Zimbabwe: Gold revenue up 48 percent
After slow production during the Covid-19 lock down, Zimbabwe’s gold sector has had a drastic come back reporting gold revenue is up almost 50 percent at least one of its major mines.
The total revenue recorded for the second quarter of 2020 clocked an impressive US$23.6M, that is almost double (48 percent) the revenue brought in during the same period last year.
Having topped last year’s production by US$15.9M, Blanket Gold Mine that is based in the Gwanda region, increased production all through the first quarter this despite glitches caused by the Covid-19 pandemic.
The mine is owned by the Caledonia Mining Corporation and was proud to announce it had produced 14,233 ounces of gold in the second quarter up from the 11,948 produced during the same period last year.
The production level is very impressive given the fact that other miners could not access inputs like explosives because the country was short of cash. When Zimbabwe went into lock down to curb the spread of Covid-19, the country was effectively locked out from accessing US dollars which would have to be flown into the country.
Since the airlines were grounded, the amount of dollar supply fell drastically and miners could not access funding for their inputs. However, it is during this same period that Caledonia owned Blanket Gold Mine operated at 93 percent of initially set targets.
As a result, Caledonia Mining Corporation posted a gross profit of US$10.6M at the close of the first quarter which is a 146 percent increase. Comparatively, the mine only wrecked in US$4.3M at the same time last year.
According to local media in the country, the group reported earnings before interest, taxes, depreciation and amortisation (EBITDA) of US$10.2M, a 162 percent increase on the US$3.9M in the first quarter of 2019 at a margin of 43 percent.
Improved working conditions
The management at Caledonia attributes the improved productivity to better working condition in the country. In the first quarter alone, operating costs were much lower than they were last year. While production costs were at the high of US$1039 per ounce, this yea, that cost dropped to US$879 per ounce.
The Chief Executive Officer of the company, Mr. Steve Curtis attested to this fact saying there is an improved operational environment in Zimbabwe.
“In parallel with the improved financial and operating performance, I am also pleased to report an improved operating environment in Zimbabwe. Although the country continues to face challenges, the introduction of the interbank rate early in 2019 allows us to better protect our workers from the effects of high inflation,” he told local media in a recent interview.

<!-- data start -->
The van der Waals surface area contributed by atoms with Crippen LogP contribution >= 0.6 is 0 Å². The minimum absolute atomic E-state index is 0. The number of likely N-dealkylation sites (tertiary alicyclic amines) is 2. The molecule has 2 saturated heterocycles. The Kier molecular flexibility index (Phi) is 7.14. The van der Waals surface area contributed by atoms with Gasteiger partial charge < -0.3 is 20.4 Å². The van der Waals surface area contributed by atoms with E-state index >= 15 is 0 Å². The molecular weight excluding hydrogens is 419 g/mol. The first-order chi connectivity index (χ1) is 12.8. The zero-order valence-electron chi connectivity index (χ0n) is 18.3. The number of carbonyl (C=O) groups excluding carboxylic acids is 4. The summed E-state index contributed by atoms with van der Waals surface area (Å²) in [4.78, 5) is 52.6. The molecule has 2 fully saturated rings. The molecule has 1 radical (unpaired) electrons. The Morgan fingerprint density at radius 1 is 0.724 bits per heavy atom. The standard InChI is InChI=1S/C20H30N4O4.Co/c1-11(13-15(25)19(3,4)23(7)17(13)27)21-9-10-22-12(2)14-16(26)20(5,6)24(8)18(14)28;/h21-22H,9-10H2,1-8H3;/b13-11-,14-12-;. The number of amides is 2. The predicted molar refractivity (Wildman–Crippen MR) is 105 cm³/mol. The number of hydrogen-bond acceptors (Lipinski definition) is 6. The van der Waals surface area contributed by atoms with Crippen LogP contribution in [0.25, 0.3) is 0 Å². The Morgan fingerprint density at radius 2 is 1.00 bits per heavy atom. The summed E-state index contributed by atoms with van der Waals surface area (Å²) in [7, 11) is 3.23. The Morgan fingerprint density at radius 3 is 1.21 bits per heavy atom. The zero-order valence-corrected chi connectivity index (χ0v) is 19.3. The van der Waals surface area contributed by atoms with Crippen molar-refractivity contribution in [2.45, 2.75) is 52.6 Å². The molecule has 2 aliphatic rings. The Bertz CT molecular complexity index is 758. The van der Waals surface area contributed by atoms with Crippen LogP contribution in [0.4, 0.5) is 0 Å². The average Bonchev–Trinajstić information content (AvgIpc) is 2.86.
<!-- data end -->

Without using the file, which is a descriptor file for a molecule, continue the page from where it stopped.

Pleased with their performance, he cited improved conditions to include a steady and more affordable power supply. Previously, there was a major setback in getting consistent and reliable power supply which greatly affected production at the mine.
“The interruptions to the supply of electricity from the grid which we experienced last year have largely been addressed,” he said.
This year, the government of Zimbabwe has allowed for the miners to enter into power-purchasing contracts rather than to rely on the national grid. The contracts tap into imported power supply from neighbouring countries.
Nonetheless, there is still a major power deficit which gravely affects the production of gold. Most mines are forced to result to the use of diesel-powered generators to keep operations going. Others like Blanket Mine have opted to invest in modern solar projects to supplement their power needs from the grid.
According to the CEO, “…the coronavirus pandemic had no appreciable effect on Blanket or Caledonia during the quarter because lock downs were only implemented by the Zimbabwe and South African governments to manage the virus at the end of the quarter,” he told media.
He said the mine was able to maintain operations at the highs of 93 percent their normal target by using “…its stocks of consumables and implementing measures to safeguard employees.”
Also read: Gold demand up, Tanzania capitalizing, Zimbabwe losing
Covid-19 lockdown blocks input supply
Just a few weeks ago Zimbabwe reported that gold production was down 17 percent in the last four months, that is the span of the first quarter.
This first half of the year has seen prices of gold shoot up us investors attempted to shake off the Covid-19 threat by choosing to store their money value in the precious metal. Yet in Zimbabwe, small scale miners in the country said they cannot conduct their mining activities because the country does not have the needed cash to buy mining inputs.
Zimbabwe relies on other currencies like the US dollar to make large and small payments and at the mine, it means buying inputs like explosives. To get the dollar into the country requires flying it in and that’s where the problem was.
Since the outbreak of Covid-19, flights had been grounded so Zimbabwe could not access the dollar which it needs to buy mining materials.
“We cannot buy our inputs…we need explosives, we need diesel, how can we buy them when there is no money?” queried small scale miners.
Worse still, even when gold was delivered to the Fidelity Printers and Refiners (FPR), the Reserve Bank of Zimbabwe and the monopoly in gold dealings, FPR did not have money to pay for it. FPR reported that it was struggling to import cash by air transport to pay for gold deliveries due to restrictions caused by the Covid-19 pandemic.
Source: The Exchange